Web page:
Making the difference for young people moving on from care
Choice based letting
Choice based letting replaces the historic method of allocating social housing. Prior to choice based letting local authorities would simply allocate available properties, appropriate for that persons needs, to those who had reached the ‘top’ of the housing list. Within choice based letting each applicant is awarded ‘currency’ or is placed in a ‘band’ on the housing register and is able to bid for vacant properties suitable to their needs that are advertised by the local authority. If there is more than one bid the applicant with the highest currency/band will be successful. The system relies on the applicant being proactive in making bids and systems usually allow for properties to be advertised in a variety of ways, including local papers, internet, in council offices and bids to be accepted by email, in person or by phone/text. Those who are deemed to be in priority need (which can include certain care leavers) are usually given a high currency, although this will usually be for a limited period of time. The Government expects that all local authorities will be operating choice based letting by 2010, and some local authorities are including private sector leasing and low cost home ownership properties in their schemes.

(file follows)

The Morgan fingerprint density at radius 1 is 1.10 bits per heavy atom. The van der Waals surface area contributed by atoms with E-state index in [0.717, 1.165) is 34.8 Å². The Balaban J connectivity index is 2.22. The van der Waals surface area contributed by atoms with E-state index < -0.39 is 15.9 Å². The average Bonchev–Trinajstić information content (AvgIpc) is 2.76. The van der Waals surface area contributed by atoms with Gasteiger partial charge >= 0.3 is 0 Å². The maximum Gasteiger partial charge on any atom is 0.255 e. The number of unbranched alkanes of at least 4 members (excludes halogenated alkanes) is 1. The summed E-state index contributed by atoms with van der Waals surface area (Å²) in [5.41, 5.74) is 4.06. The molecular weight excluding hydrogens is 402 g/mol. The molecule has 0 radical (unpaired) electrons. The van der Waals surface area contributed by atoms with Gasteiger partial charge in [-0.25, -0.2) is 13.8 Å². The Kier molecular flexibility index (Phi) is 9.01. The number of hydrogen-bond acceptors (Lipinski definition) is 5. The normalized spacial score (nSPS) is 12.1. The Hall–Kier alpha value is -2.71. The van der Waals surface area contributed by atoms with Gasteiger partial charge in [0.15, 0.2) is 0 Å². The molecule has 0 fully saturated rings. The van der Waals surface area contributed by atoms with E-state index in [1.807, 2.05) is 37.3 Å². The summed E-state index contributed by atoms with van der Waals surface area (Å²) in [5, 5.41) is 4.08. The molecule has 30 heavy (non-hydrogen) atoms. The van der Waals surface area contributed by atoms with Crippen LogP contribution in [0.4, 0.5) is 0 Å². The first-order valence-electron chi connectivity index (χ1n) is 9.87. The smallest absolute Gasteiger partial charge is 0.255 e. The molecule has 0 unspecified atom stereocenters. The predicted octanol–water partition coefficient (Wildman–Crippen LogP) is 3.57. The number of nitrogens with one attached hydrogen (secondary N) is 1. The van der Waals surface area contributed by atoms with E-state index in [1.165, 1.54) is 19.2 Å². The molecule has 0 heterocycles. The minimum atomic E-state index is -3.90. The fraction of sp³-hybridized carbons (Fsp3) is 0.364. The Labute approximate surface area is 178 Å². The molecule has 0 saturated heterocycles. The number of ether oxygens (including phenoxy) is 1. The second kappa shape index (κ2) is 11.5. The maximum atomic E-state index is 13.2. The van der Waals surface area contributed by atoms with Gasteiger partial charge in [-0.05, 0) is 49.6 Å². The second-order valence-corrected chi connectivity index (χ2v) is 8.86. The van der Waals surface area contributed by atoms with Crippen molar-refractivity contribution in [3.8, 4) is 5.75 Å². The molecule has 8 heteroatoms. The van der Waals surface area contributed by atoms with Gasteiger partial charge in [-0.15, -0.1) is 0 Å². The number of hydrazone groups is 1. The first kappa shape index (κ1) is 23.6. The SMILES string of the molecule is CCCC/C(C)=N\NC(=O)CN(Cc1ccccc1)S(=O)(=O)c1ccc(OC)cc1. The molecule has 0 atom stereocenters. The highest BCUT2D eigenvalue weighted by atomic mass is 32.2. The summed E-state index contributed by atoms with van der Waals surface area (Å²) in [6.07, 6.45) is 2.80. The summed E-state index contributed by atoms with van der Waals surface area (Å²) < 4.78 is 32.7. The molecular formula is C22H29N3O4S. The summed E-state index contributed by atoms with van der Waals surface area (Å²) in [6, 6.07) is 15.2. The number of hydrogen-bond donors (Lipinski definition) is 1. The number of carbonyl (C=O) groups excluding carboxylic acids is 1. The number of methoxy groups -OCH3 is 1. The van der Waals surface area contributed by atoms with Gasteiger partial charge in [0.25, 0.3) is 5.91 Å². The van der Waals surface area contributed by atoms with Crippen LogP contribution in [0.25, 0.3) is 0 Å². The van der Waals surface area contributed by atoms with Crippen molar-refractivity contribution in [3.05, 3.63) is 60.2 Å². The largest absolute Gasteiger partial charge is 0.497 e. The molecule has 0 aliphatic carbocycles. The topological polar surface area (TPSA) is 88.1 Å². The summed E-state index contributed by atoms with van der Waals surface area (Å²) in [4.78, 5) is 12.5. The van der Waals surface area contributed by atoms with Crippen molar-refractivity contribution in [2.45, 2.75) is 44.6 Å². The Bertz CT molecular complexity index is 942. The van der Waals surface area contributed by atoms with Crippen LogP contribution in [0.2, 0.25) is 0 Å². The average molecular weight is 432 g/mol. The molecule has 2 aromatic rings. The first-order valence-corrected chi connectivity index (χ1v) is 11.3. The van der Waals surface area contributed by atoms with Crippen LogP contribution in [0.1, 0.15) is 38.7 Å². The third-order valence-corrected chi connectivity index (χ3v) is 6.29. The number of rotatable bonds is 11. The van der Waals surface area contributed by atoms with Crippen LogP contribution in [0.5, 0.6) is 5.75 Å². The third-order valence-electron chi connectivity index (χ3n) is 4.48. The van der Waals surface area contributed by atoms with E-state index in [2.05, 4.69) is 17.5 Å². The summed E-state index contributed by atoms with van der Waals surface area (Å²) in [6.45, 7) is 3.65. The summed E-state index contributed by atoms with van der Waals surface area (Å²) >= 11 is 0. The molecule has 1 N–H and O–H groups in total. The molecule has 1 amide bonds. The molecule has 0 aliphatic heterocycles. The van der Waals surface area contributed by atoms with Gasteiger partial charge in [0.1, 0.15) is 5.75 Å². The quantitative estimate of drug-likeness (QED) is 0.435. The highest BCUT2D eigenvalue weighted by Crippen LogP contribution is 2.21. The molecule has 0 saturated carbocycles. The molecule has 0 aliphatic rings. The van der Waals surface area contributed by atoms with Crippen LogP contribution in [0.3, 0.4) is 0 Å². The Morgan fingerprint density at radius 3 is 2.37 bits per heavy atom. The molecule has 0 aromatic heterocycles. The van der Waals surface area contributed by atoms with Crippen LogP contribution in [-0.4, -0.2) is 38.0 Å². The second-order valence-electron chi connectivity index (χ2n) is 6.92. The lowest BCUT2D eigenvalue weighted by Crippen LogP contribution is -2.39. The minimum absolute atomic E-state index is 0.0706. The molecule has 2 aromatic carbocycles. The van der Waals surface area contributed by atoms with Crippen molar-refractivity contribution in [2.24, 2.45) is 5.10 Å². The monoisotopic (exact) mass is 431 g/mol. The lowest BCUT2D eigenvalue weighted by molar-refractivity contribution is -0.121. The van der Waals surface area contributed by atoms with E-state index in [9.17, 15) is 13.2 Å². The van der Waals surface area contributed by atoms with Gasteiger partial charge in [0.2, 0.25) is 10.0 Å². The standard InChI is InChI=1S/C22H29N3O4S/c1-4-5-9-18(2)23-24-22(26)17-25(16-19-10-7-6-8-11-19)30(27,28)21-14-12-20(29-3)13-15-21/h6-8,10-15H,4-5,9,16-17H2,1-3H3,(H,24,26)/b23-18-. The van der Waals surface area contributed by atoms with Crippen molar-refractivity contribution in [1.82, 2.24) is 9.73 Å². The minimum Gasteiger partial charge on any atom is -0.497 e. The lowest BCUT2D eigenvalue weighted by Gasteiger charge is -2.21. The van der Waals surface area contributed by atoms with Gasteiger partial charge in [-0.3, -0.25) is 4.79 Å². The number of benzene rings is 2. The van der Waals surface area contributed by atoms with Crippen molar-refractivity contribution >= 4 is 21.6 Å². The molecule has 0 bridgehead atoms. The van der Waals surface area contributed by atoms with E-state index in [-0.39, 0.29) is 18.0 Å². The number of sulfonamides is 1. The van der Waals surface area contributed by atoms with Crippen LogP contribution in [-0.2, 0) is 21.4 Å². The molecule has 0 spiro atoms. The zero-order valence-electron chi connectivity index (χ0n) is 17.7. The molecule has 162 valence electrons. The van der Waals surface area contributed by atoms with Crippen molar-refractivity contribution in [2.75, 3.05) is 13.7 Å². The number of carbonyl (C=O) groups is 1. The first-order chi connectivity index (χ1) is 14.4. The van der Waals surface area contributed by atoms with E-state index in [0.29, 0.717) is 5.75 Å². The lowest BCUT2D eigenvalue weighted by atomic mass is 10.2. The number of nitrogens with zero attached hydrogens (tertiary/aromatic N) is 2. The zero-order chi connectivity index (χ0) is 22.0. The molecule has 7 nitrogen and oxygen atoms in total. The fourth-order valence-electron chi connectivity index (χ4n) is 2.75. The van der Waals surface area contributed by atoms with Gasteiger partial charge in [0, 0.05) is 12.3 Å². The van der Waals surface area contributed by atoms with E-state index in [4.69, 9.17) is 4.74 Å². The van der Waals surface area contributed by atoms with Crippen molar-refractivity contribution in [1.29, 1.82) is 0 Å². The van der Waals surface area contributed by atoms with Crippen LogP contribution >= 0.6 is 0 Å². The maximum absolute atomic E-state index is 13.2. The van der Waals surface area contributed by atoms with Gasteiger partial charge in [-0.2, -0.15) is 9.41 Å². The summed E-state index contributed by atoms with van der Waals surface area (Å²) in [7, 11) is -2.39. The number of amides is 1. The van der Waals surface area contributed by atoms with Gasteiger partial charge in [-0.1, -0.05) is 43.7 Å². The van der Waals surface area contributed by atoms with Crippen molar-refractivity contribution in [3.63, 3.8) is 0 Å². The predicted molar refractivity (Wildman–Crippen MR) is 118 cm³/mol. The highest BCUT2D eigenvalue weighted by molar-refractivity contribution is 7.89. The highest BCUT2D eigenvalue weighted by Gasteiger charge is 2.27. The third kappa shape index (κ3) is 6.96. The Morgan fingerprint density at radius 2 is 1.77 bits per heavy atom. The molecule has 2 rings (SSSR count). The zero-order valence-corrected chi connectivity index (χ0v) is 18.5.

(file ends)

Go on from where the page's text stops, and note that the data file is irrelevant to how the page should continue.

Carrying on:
Local Housing Allowance
In private rented accommodation there is a new way of calculating housing benefit, called local housing allowance (LHA), which is dependant on the locality, size of the property, number of occupants and the size of the household. The LHA will be set for the average property of each type of property (e.g. studio flat) in the locality. Tenants have a choice of finding a property where the rent is either the same, higher or lower than the LHA. The allowance is then paid directly to the claimant who will have to make up the rent if the property is more expensive or will be able to keep the difference (up to £15 a week) if the rent is cheaper. For young people under 25 the maximum LHA is subject to a shared room restriction, which means the entitlement will be limited to the cost of a single room in a shared house. This does not apply to care leavers until they reach their 22nd birthday, but will apply from 22 until they are 25 years of age. The shared room rent restriction does not apply to single parents, those living with a partner, those with severe disabilities. Shared room rent restriction is for private rented accommodation only and does not apply to housing association or local authority dwellings.
A home not a safety net